Old Inns, part 2 – Spread Eagle Tavern

As we told you in last week’s column, the second Spread Eagle Tavern, built on the site of the first quaint small structure, was completed only a year or two after the Lancaster turnpike was finished, the first stone turnpike to be constructed in the United States. The tavern immediately sprang into great popularity, since its furnishings and cuisine were perhaps unsurpassed in the entire State of Pennsylvania. During the summer and fall of 1798, when yellow fever raged in Philadelphia, the inn was crowded with members of the Government, as well as attaches of the accredited representatives of the foreign powers in Philadelphia.

As early as 1730 and thereabouts small settlements began to spring up around roadside taverns, since it was there that elections were held, and much of the entertainment of the community centered. These villages were often known by the tavern sign until they were large enough to have a name of their own. So it was with the neighborhood of the Spread Eagle as a hamlet of some size grew up around it. In addition to the usual blacksmith and wheelwright shops, livery stables, barns and other outbuildings attendant to an inn of the first rank, there was a village cobbler and tailor.

For many years the large “Eagle” store on the opposite side of the turnpike did a flourishing trade. Soon a post office was located in the little hamlet which became known on all local maps of the day as “Sitersville.” In 1795, Martin Slough started to run a four-horse stage between Philadelphia and Lancaster which proved so popular that a number of other stage coach lines were soon in operation.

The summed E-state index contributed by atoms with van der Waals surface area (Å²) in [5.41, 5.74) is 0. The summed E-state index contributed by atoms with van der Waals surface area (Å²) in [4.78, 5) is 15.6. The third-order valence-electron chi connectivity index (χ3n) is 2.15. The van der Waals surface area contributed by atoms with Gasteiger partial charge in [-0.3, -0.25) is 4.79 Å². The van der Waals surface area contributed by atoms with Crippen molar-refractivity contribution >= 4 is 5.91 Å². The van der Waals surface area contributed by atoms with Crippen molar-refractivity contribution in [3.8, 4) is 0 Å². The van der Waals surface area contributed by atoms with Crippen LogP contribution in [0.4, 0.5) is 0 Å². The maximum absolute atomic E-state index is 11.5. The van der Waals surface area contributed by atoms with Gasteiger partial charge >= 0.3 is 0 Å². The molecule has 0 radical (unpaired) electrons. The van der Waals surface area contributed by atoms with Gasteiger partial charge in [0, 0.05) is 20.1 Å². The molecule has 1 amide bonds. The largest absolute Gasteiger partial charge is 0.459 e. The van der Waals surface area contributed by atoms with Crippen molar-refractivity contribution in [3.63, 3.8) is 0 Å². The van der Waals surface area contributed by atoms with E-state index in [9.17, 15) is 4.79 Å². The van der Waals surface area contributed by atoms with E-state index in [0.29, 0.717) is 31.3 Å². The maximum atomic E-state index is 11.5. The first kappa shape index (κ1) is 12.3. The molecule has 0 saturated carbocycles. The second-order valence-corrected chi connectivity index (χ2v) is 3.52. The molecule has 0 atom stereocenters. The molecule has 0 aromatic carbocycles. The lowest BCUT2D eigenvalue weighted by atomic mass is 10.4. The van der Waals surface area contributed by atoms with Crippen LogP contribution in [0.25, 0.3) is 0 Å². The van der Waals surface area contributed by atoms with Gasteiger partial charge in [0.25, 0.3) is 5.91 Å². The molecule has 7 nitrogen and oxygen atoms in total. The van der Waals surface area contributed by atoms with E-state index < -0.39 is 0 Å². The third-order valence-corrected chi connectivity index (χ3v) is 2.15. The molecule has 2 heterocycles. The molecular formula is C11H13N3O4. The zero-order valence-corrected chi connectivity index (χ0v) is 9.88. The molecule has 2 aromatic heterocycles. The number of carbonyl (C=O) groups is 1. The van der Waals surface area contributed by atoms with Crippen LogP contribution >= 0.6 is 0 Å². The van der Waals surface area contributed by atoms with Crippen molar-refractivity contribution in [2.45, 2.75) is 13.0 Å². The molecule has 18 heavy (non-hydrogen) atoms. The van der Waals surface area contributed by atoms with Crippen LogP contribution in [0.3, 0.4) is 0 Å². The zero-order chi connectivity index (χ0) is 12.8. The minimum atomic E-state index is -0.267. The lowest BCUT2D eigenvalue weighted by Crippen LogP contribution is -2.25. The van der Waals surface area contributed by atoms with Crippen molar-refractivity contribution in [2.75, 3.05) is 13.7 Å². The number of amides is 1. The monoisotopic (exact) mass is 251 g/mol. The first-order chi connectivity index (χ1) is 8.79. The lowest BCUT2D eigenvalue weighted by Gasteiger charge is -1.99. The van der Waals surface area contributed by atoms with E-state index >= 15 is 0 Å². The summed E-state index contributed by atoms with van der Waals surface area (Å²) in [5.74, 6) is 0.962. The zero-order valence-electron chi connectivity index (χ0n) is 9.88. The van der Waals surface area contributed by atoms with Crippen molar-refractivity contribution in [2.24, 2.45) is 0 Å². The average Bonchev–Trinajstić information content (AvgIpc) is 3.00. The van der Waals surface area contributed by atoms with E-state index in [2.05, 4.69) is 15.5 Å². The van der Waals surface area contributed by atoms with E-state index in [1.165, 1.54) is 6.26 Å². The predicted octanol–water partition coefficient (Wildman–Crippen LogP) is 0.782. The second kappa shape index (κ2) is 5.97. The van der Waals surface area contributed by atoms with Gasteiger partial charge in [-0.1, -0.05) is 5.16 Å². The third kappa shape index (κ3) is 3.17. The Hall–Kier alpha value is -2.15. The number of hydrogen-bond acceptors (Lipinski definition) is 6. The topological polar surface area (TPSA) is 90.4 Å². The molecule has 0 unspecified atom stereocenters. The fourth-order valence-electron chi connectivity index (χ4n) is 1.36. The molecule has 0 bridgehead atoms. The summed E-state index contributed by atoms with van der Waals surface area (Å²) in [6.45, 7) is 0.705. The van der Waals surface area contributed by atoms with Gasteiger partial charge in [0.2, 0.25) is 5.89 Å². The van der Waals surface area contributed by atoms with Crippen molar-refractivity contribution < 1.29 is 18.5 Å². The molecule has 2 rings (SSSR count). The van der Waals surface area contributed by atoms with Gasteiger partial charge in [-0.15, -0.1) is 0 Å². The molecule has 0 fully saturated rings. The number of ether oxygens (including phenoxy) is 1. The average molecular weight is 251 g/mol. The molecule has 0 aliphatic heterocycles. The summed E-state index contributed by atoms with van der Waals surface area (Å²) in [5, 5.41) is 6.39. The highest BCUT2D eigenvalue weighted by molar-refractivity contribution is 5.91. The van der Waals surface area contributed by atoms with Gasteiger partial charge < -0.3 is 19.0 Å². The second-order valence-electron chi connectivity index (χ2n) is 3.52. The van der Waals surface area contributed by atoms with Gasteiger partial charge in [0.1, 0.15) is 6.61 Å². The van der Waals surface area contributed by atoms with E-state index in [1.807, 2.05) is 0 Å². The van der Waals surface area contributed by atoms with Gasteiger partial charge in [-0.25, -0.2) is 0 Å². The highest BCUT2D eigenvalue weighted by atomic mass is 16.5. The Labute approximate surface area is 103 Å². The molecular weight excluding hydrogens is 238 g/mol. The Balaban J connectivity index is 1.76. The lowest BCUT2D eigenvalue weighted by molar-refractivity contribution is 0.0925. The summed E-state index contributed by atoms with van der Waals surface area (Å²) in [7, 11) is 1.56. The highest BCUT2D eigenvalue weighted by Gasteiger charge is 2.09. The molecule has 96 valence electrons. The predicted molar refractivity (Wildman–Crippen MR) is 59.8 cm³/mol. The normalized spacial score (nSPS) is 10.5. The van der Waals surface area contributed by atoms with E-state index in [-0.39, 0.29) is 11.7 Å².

Because of its distance from the city, the Spread Eagle became the stopping place of not only the mail and post, but also for meals and relays, as it was the first station west and the last relay station eastward on the turnpike. Stages usually left Philadelphia at four or five o’clock in the morning and stopped for breakfast at this well known hostelry. In 1807, stage passengers were charged 31 1/2 cents per meal, while others were charged 25 cents. The reason given for this discrimination was “that being obliged to prepare victuals for a certain number of passengers by the stage, whether they came or not, it frequently caused a considerable loss of time, and often a waste of victuals, whereas in the other case they knew to a certainty what they ahd to prepare.”

At this period it cost twenty dollars to travel by the stage from Philadelphia to Pittsburgh, with an extra charge to twelve and a half cents for every pound of luggage beyond fourteen pounds. Meals and lodgings for the 297 mile trip cost in the neighborhood of seven dollars. It took about six days to complete the journey. By wagon it took twenty days or more, with five dollars per cwt. for both persons and property charges. Other expenses along the way amounted to about twelve dollars.

As to liquid refreshment dispensed over the bar and drunk by hardy “wagoners” and travelers in those early days, it consisted mostly of whiskey, brandy, rum and porter. There was also “cyder,” plain, royal or wine; apple and peach brandy and cherry bounce. A bowl of good punch was always in order among the better class of stage travelers.